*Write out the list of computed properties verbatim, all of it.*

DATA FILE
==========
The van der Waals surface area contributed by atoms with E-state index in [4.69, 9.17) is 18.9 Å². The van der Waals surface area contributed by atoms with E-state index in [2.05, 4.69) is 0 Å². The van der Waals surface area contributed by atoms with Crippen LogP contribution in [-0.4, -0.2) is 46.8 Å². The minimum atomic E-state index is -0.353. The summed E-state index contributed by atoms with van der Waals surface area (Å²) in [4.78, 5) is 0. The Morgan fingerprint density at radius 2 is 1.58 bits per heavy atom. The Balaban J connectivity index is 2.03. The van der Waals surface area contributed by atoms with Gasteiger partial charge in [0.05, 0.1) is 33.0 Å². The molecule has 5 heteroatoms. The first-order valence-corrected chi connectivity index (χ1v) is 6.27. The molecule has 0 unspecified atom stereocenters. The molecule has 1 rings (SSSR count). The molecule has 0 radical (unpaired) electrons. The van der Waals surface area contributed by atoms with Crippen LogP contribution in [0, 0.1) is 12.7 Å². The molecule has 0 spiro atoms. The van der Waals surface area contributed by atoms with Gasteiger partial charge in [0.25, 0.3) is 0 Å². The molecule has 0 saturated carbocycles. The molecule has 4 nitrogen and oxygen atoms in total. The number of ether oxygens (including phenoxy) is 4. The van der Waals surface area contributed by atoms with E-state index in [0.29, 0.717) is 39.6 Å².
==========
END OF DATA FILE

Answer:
The van der Waals surface area contributed by atoms with E-state index in [4.69, 9.17) is 18.9 Å². The van der Waals surface area contributed by atoms with E-state index in [2.05, 4.69) is 0 Å². The van der Waals surface area contributed by atoms with Crippen LogP contribution in [-0.4, -0.2) is 46.8 Å². The minimum atomic E-state index is -0.353. The summed E-state index contributed by atoms with van der Waals surface area (Å²) in [4.78, 5) is 0. The Morgan fingerprint density at radius 2 is 1.58 bits per heavy atom. The Balaban J connectivity index is 2.03. The van der Waals surface area contributed by atoms with Gasteiger partial charge in [0.05, 0.1) is 33.0 Å². The molecule has 5 heteroatoms. The first-order valence-corrected chi connectivity index (χ1v) is 6.27. The molecule has 0 unspecified atom stereocenters. The molecule has 1 rings (SSSR count). The molecule has 0 radical (unpaired) electrons. The van der Waals surface area contributed by atoms with Crippen LogP contribution in [0, 0.1) is 12.7 Å². The molecule has 0 spiro atoms. The van der Waals surface area contributed by atoms with Gasteiger partial charge in [0.25, 0.3) is 0 Å². The molecule has 0 saturated carbocycles. The molecule has 4 nitrogen and oxygen atoms in total. The number of ether oxygens (including phenoxy) is 4. The van der Waals surface area contributed by atoms with E-state index in [0.29, 0.717) is 39.6 Å².